The Big Death: Reactions to the Killing of Osama Bin Laden
  • Post category:Lifestyle
  • Post comments:0 Comments
  • Post author:
  • Post published:13/05/2021
  • Post last modified:13/05/2021

There has been plenty of reaction to Osama Bin Laden’s death. Some of it may surprise you.

Osama Bin Laden is dead. I know the conspiracy theorists thought he’s been dead for years, but just for the sake of the rest of us, I’m going to go out on a limb and believe the most sought-after terrorist in the world did die when and where President Obama said he did.

Osama Bin LadenIn parts of the United States, there has been a gleeful rejoicing — and you can be sure, however, that Bin Laden is being mourned somewhere. And just as his life has caused us to ask some big questions, so too has his death. In particular, people are asking: Is it moral to celebrate the death of any human being? Some believe that yes, to celebrate the death of an enemy is only human. Others say that meeting hate with hate only feeds more hatred.

Americans Celebrate Bin Laden's deathRegardless, Osama Bin Laden’s death has drawn reaction from all quarters. Everyone from the Islamic community to the Roman Catholic church to Lady Gaga has had something to say. Below are some of the comments about Bin Laden’s death that we hope will spark reflection and inspire us to continue to learn about life as a human in all its complexities.

Watching Obama announce Bin Laden's death on TV

“Geronimo-E KIA.”
— Navy SEAL coded message sent to Washington announcing Bin Laden’s death. KIA is thought to stand for Killed in Action.

“We got him”.
— Reportedly what President Obama said when all evidence indicated Osama Bin Laden was dead.

“Bin Laden is dead. I didn’t kill him. Please let me sleep now.”
—  Sohaib Athar, a Twitter user was unknowingly reporting details of the raid when he complained on Twitter about helicopter noise.

“With a bold red banner and the long-awaited word —”Deceased” — the Federal Bureau of Investigation retired Osama bin Laden from its Most Wanted lists early Monday morning.
— From the article “With Osama Bin Laden Dead, FBI’s Most Wanted Fugitive List Has An Opening, Big Shoes To Fill” by Laura Gottesdiener, Huffington Post

“OK, he’s dead. Can we go home?”
—  Soldier at Bagram, Spc. William Baxter, as reported by Mother Jones magazine.

“Bin Laden’s assassination comes as the crowning of a new peaceful movement that is taking the Middle East by storm.”
—Author and Al-Hayat journalist Hazem al-Amine, who specializes in radical Islamic groups in Lebanon

“It doesn’t bring back all the wonderful people who were killed 10 years ago. It’s long overdue.”
— Bonnie McEneaney, 57, wife of Eamon McEneaney, who died in the 9/11 attacks (msnbc.com)

“We hope this is a turning point away from the dark period of the last decade, in which Bin Laden symbolized the evil face of global terrorism. His actions and those of al Qaeda have violated the sacred Islamic teachings upholding the sanctity of all human life. His acts of senseless terror have been met with moral outrage by Muslims worldwide at every turn in the past decade.”
— Muslim Public Affairs Council President Salam Al-Marayati

“My heart is broken. In the past, we heard a lot of rumors about his death, but if he did die, it is a disaster and a black day.”
— Mohebullah, a Taliban fighter-turned-farmer in eastern Afghanistan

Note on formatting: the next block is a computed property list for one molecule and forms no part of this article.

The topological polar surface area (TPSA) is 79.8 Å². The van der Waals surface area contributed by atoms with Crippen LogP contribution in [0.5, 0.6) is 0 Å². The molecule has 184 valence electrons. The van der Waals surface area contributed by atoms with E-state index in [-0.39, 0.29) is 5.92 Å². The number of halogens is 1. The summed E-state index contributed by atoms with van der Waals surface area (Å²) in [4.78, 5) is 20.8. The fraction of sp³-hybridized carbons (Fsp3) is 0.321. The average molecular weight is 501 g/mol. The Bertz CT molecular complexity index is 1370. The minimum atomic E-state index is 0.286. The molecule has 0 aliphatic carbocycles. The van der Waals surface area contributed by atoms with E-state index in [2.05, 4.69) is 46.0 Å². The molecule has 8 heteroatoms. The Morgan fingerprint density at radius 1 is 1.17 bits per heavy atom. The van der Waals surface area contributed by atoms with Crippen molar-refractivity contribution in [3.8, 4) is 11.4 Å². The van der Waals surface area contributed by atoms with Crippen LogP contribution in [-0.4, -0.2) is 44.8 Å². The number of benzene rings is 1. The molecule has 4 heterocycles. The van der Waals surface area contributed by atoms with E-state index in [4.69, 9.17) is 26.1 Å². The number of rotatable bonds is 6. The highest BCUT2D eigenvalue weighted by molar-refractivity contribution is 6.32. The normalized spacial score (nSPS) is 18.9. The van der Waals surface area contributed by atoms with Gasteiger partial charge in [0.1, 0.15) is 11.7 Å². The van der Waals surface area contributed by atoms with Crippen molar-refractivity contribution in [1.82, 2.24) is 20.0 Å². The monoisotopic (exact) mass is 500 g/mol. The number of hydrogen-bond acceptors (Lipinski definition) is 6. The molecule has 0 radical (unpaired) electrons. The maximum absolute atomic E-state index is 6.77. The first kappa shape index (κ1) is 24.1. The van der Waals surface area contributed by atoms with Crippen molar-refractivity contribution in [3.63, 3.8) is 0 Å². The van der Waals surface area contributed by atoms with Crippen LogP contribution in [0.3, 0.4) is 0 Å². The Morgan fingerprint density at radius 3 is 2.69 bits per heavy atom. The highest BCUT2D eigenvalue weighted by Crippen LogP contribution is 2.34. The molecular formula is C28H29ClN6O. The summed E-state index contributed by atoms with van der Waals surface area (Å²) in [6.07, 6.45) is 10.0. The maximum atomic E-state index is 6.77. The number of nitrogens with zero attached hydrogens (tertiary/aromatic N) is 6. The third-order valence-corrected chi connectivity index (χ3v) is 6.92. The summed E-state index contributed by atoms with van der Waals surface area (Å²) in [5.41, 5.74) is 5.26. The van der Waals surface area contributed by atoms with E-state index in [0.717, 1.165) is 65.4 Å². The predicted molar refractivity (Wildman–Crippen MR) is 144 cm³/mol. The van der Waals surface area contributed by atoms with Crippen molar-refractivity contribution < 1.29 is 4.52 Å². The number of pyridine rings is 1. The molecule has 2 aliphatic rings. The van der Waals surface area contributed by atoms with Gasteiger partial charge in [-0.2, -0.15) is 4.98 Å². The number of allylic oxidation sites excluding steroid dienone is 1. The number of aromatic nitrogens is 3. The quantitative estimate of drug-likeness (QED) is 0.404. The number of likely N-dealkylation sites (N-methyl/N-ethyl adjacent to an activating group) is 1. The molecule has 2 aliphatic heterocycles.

“Faced with the death of a man, a Christian never rejoices, but reflects on the serious responsibility of everyone before God and man, and hopes and pledges that every event is not an opportunity for a further growth of hatred, but of peace.”
— The Vatican

“I feel relieved for my religion, for the future of the Arab world. I feel sad for somebody who was a friend.”
— Jamal Khashoggi, former editor-in-chief of the Saudi newspaper al-Watan. He knew bin Laden and fought alongside other Arabs in Afghanistan during the Soviet era. He last interviewed bin Laden in his home in Khartoum in 1995.

“To be quite frank, I am very happy that this man is dead. I was always raised, obviously, never to hope for someone’s death, but I’m willing to make an exception in this case… He was evil personified, and our world is a better place without him.”
— Gordon Felt, head of a family group for United Flight 93, which crashed into a Pennsylvania field on 9/11.

“A middle-aged nonentity, a political failure outstripped by history – by the millions of Arabs demanding freedom and democracy in the Middle East – died in Pakistan yesterday. And then the world went mad.”
— Robert Fisk, the only Western journalist to have met and interviewed Osama Bin Laden

“Got Bin Laden AND interrupted Celebrity Apprentice? Win for Obama all around.”
— TV host Jimmy Fallon on Twitter

“Forgive me, but I don’t want to watch uncorked champagne spill onto hallowed ground where thousands were murdered in cold blood.
And I don’t want to see any ugly blood stained sheets as proof of death or justice.
Nor do I want to think about bullet-ridden corpses being dumped into the sea.
And it breaks my heart to witness young Americans cheer any death — even the death of a horrible, evil, murderous person — like it is some raucous tailgate party on a college campus.
Why are we not somber?
Where is the deeper, more meaningful reflection?….”
—Kristen Breitweister, 9/11 widow and activist, in her Huffington Post article “Today is not a day of celebration for me”.

 

Photo Credit

Osama Bin-Laden

“Celebrating Bin Laden’s death”

“Watching TV news of Bin Laden’s death”

Recent Kerry Slavens Articles:

  • After the Riot: Mob Psychology at Work in Vancouver
  • Before I Became a Mother….
  • The Big Death: Reactions to the Killing of Osama Bin Laden
  • Bolivia to Pass Laws Granting Mother Nature Equal Rights with Humans
  • Unstable World: Thoughts After the Earthquake and Tsunami in Japan

Leave a Reply